Son of God

31 January, 2010

yahwehnameOne of the claims that is very explicit in the New Testament is that Jesus is the Son of God. Moreover he is God himself. Apologists have noted that this idea would be utterly unthinkable in the Jewish context of Jesus’ life. No Jew could hear this without thinking it blasphemy, and so those that turned to this new idea would have to have been convinced by something extraordinary. The only thing that could be so extraordinary would be that Jesus was in fact God. Others took a different view. Rationalists of the 19th century all the way through to characters in Dan Brown’s The Da Vinci Code have posited that Jesus himself was just a normal human, preaching a message of love and tolerance (and happily ignoring the end-times apocalyptic quotes of Jesus). They think that the son of God idea came from the neighbouring Hellenistic cultures. After all, gods, demi-gods,  cult heroes, saviours born of virgins and so on were common place in the Greek world. As Christianity expanded it is natural that the new converts would start to include their own pre-held beliefs in their liturgy and rituals and eventually their theologies as well.

But it wasn’t just the Greeks who had the idea of Sons of Gods. The Jews themselves were once polytheistic and even by the time of the destruction of the Temple (70 CE) they had not entirely come round to pure monotheism. Just as future Christians would read back into the early churches their own brand of Christianity, so too did the Rabbinic Judaism formed in the wake of the destruction of Jerusalem read its own monotheism right back to the beginning of their history. They were certainly correct that a form of monotheism had been the mainstay (or at minimum a very powerful force) of Judaism since at least the Exile in the sixth century BCE. The Deuteronomists give us vivid descriptions of the overturning of the pagan rituals that were performed in Judah just prior to the Exile. Sacred groves to Asherah, the wife of Yahweh were burned and statues removed from the Temple. Although portrayed as removing foreign influences it is clear that these were natives beliefs that were being challenged and changed. Despite the reformers best efforts the belief in multiple deities continued. The high god, El-Elyon and his son Yahweh, were separate beings for many Jews.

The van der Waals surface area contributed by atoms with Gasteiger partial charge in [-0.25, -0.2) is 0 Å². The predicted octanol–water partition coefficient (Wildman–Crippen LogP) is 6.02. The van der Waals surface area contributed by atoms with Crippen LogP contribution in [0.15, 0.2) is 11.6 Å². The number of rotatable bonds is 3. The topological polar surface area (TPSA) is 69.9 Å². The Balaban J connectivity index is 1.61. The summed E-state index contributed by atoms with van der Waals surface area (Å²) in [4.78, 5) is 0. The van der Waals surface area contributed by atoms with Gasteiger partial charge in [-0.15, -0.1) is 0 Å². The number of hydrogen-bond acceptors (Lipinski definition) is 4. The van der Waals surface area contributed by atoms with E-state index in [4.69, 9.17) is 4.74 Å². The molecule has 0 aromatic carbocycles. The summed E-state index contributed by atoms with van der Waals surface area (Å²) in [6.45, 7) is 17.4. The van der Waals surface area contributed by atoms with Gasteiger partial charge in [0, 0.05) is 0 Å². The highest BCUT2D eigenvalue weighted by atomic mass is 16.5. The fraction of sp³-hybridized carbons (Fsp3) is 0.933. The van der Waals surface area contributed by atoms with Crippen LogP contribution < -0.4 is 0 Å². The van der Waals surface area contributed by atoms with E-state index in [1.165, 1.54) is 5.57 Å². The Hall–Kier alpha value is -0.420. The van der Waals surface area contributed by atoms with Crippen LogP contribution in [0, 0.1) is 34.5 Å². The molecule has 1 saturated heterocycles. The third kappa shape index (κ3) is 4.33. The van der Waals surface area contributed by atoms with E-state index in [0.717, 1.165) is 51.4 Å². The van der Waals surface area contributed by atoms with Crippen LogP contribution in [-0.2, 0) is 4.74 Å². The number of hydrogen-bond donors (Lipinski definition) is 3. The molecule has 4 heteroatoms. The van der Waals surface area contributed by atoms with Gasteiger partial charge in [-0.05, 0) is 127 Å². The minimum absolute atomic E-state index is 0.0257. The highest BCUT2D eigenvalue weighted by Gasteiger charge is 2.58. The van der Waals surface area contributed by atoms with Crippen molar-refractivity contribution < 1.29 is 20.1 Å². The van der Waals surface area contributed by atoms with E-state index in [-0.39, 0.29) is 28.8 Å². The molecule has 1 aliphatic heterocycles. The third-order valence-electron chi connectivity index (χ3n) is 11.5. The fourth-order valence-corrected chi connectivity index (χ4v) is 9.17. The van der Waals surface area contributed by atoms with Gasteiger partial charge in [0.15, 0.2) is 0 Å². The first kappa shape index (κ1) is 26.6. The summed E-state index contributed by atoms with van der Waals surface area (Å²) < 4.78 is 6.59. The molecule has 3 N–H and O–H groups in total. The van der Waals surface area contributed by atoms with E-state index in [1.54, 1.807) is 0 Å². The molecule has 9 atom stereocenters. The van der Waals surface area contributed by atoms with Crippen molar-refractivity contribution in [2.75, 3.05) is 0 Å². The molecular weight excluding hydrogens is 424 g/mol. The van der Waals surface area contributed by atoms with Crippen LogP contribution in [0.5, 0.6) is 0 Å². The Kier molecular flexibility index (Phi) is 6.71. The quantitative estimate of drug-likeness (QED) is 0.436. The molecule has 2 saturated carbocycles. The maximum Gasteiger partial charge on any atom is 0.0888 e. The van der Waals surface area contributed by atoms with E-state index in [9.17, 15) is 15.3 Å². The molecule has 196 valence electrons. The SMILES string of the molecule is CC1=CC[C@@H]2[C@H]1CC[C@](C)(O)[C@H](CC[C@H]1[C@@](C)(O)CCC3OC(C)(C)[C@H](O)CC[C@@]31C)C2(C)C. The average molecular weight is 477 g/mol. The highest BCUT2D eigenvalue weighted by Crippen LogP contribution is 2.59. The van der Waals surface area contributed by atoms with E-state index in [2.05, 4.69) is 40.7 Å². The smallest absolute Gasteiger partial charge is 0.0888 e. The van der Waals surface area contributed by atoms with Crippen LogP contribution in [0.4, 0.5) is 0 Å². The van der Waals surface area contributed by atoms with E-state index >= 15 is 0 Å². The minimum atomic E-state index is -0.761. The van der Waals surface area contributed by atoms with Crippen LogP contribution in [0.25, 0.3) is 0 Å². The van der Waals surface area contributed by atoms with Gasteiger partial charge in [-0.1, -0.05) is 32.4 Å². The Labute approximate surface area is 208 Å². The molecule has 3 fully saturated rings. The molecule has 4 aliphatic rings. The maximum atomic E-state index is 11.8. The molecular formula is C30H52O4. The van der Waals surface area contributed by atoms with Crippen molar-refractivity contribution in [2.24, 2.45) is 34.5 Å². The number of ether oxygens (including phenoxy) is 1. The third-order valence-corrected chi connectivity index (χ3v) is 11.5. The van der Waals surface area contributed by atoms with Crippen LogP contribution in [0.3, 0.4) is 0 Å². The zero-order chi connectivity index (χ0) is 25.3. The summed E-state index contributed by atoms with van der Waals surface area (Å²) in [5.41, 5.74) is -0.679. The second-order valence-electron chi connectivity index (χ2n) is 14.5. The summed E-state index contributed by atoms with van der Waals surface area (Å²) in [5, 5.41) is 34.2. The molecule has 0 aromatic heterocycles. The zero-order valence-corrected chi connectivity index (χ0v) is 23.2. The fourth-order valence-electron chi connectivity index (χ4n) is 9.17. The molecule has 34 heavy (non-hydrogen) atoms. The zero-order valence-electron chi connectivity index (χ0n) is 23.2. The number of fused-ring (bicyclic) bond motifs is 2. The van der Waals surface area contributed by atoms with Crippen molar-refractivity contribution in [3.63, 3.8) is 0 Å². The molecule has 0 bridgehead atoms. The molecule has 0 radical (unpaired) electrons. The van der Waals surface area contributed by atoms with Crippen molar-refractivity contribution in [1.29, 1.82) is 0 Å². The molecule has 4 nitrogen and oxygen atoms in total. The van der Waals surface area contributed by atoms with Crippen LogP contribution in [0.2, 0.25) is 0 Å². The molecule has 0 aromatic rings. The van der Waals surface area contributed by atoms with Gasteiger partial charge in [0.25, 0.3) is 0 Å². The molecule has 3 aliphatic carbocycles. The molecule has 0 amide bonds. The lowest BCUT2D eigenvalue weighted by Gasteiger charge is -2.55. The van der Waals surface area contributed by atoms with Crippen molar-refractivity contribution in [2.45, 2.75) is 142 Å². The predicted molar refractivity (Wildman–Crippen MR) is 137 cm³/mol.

In addition to snippets of old belief the remain in the Old Testament we also have evidence of what other groups of Jews believed around the time of the emergence of Christianity. The writings discovered at Qumran (the Dead Sea Scrolls) reveal a more complicated picture of Judaism than some imagined. The writings of the Alexandrian Jew Philo show a theology that is perfectly content with a second God: the Logos – the son of the All Mighty. Jewish Gnostic writings are replete with descriptions of the angels, the sons of the God Most High. The argument that no Jew would ever tolerate the idea of someone being the son of God is manifestly false.

An interesting aspect of the title ‘Son of God’ within the Old Testament is that it can refer to different kinds of beings. The word translated to God was sometimes El (the High God) and sometimes Yahweh (God of Israel). The phrase Son of El was always used to describe heavenly beings, recognised as either Gods or Angels. Whenever the phrase is Son of Yahweh it refers to human beings (or sometimes the population of Israel). Most often this is done in the case of the King, he is made the son of Yahweh in a ceremony, the words of which are also used on Jesus when he is baptised. Does this imply Jesus was seen as the new King? Not at all. In each case where he is referred to as the Son of God he is the Son of El Elyon. Jesus was no mere mortal, he was an angelic being, a divine god. And which god? Over and over he is called Lord, the same translation into the greek that is used for Yahweh himself. Jesus was Yahweh. His very name means Yahweh Saves (or Yahweh is Salvation) and he is referring to himself. There was no need for centuries to pass and for legends and more impressive credentials to accrue to Jesus, it was there from the start. The stories of Jesus are the stories of Yahweh, returned to the world and ready to end it, all in preparation for a new world that never came.